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Liberating the literature

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October 2015

Oral tapentadol for cancer pain

I was looking at Twitter when I saw this tweet:

So, why not see what the highly experimental Trip Rapid Review system makes of oral tapentadol for cancer pain.  So, I spent five minutes and came up with this result:

We found three trials and the actual Cochrane Systematic Review found four, the trial difference was an unpublished one (but well done Cochrane for finding that one).  Frustratingly the actual review had no forest plot – so our pseudo-plot (above) will have to do.

Our system gave a score of 0.42 which suggests reasonable, but unspectacular, results for oral tapentadol.  The actual Cochrane conclusion is:

Information from RCTs on the effectiveness and tolerability of tapentadol was limited. The available studies were of moderate or small size and used different designs, which prevented pooling of data. Pain relief and adverse events were comparable between the tapentadol and morphine and oxycodone groups

It’s difficult to compare end-points – Cochrane says it’s as good as morphine and oxycodone (which may be good, bad or indifferent – I don’t know) while our system suggests it’s ok/not bad.

Given the highly experimental nature of our system I think we give consistently good results.  The important next steps are:

  • Improve the system – which we’re about to start on, via our Horizon 2020 funded work.
  • Validate the approach so we can understand when it works well and when it doesn’t.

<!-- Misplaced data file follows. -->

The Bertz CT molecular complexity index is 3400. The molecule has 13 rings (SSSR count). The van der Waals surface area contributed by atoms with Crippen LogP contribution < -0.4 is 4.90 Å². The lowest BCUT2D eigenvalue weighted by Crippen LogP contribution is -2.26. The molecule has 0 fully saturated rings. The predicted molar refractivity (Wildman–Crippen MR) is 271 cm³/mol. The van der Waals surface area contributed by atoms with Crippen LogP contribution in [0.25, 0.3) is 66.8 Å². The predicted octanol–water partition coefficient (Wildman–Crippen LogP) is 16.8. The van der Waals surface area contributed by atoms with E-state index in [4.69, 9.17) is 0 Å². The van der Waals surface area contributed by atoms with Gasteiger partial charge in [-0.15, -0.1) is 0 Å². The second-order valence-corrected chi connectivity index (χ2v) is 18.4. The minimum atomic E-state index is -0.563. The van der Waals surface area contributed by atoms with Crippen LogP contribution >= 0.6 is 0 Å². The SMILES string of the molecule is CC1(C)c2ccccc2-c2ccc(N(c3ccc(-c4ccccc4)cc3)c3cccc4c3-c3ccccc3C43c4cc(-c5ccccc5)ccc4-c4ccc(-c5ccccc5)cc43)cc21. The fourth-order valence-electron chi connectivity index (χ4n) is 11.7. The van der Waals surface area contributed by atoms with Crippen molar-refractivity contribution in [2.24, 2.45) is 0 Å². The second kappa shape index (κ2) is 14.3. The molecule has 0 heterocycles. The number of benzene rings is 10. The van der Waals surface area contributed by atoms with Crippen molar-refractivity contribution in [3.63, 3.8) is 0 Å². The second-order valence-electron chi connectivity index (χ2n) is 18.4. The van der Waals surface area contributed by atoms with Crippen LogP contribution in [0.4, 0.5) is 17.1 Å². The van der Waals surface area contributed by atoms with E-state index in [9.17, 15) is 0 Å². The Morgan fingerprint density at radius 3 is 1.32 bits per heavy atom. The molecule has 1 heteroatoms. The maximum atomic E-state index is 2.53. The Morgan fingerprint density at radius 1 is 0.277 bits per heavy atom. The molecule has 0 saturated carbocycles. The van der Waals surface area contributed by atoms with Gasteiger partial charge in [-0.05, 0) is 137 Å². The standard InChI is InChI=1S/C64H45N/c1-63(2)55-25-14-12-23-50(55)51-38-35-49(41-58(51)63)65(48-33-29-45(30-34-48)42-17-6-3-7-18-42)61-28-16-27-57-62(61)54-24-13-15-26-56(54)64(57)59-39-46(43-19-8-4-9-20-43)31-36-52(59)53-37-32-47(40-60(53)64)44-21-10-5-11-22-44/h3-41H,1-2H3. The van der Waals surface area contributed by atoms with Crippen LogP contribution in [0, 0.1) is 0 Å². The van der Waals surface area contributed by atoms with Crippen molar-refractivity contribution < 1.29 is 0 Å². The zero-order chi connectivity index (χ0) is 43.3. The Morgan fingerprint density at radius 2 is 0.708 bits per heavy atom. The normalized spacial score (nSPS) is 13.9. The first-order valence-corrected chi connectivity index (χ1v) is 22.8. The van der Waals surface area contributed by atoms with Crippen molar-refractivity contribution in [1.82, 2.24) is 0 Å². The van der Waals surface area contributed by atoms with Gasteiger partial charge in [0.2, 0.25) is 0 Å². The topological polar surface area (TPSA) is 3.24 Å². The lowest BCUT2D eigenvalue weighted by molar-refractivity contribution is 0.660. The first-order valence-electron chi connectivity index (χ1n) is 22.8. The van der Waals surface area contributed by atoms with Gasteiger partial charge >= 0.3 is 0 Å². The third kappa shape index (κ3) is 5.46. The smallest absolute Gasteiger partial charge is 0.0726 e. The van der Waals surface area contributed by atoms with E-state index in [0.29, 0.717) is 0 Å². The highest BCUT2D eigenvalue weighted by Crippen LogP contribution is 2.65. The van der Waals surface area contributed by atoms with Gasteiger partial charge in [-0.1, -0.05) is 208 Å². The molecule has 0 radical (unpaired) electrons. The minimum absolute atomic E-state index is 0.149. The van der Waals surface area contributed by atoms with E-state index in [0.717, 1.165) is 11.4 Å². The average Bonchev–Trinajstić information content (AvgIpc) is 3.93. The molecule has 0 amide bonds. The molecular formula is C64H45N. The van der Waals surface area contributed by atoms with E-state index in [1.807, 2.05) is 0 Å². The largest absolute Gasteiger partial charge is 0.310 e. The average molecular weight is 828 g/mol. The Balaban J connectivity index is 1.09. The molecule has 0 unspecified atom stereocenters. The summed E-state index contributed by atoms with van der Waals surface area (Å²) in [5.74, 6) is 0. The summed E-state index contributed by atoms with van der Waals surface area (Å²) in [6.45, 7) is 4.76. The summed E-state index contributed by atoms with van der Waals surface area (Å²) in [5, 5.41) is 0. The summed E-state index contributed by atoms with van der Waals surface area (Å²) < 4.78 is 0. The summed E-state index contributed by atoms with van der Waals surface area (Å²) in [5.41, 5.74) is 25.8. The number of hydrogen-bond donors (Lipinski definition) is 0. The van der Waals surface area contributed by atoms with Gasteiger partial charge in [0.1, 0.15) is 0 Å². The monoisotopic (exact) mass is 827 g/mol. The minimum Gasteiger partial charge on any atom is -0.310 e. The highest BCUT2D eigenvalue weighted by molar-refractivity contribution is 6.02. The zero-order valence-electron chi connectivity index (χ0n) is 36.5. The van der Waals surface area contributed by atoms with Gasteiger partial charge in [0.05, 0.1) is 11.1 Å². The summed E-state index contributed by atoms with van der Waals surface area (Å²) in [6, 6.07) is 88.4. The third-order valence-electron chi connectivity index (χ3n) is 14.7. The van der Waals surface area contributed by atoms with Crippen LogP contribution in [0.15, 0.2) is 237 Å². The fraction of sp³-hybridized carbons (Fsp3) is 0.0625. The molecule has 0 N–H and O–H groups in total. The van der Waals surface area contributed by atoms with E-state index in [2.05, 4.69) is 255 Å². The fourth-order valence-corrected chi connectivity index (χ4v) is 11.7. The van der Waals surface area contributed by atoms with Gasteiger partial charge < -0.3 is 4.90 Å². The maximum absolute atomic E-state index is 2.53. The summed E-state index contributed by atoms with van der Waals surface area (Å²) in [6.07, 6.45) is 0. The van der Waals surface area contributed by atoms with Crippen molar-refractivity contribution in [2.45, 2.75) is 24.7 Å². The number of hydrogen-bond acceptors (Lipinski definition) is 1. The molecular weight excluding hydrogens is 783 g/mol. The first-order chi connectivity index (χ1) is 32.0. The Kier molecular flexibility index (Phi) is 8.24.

We’ve used this approach before (see the example on SSRIs for the management of hot flashes) with good results and our earliest internal tests found around 85% agreement.

I’m not suggesting this is a replacement system and I’m under no illusion of the potential for harm – if mis-used – but it’s a novel approach which should see further developments.  While much of the developments in machine learning, text mining etc in systematic reviews are about replacing humans in the standard systematic approach I see this approach as being wholly more revolutionary.

Content, content, content

Broken links are never great but unfortunately they are unavoidable.  They typically happen when a website either removes an article or has a redesign and moves all the old links to new ones.  Users, naturally, get frustrated and Trip has to do better.

We currently have a broken link detector – which sends an alert for each broken link.  In reality it’s crude in that it ‘decides’ a link is broken if it takes longer to load than five seconds.  If a user is on a slow internet connection or a site is running slowly – an alert is sent.  So, we get lots of false positives, making the system poor.

But, recently we spent a great deal of time analysing these and found a large number of sites with problems and have completely revamped these links.  So, the true positives should fall dramatically.  However, moving forward, we’re planning a new broken link system.  If we detect a broken link (or one we suspect is broken) we will re-try it a number of times over the next 24 hours and only after a few tries will it be considered a true positive and an alert created.  The alert will contain additional tools to make it much easier to amend the index.  While no system will be perfect, we hope that this system will help to significantly reduce the problem of broken links.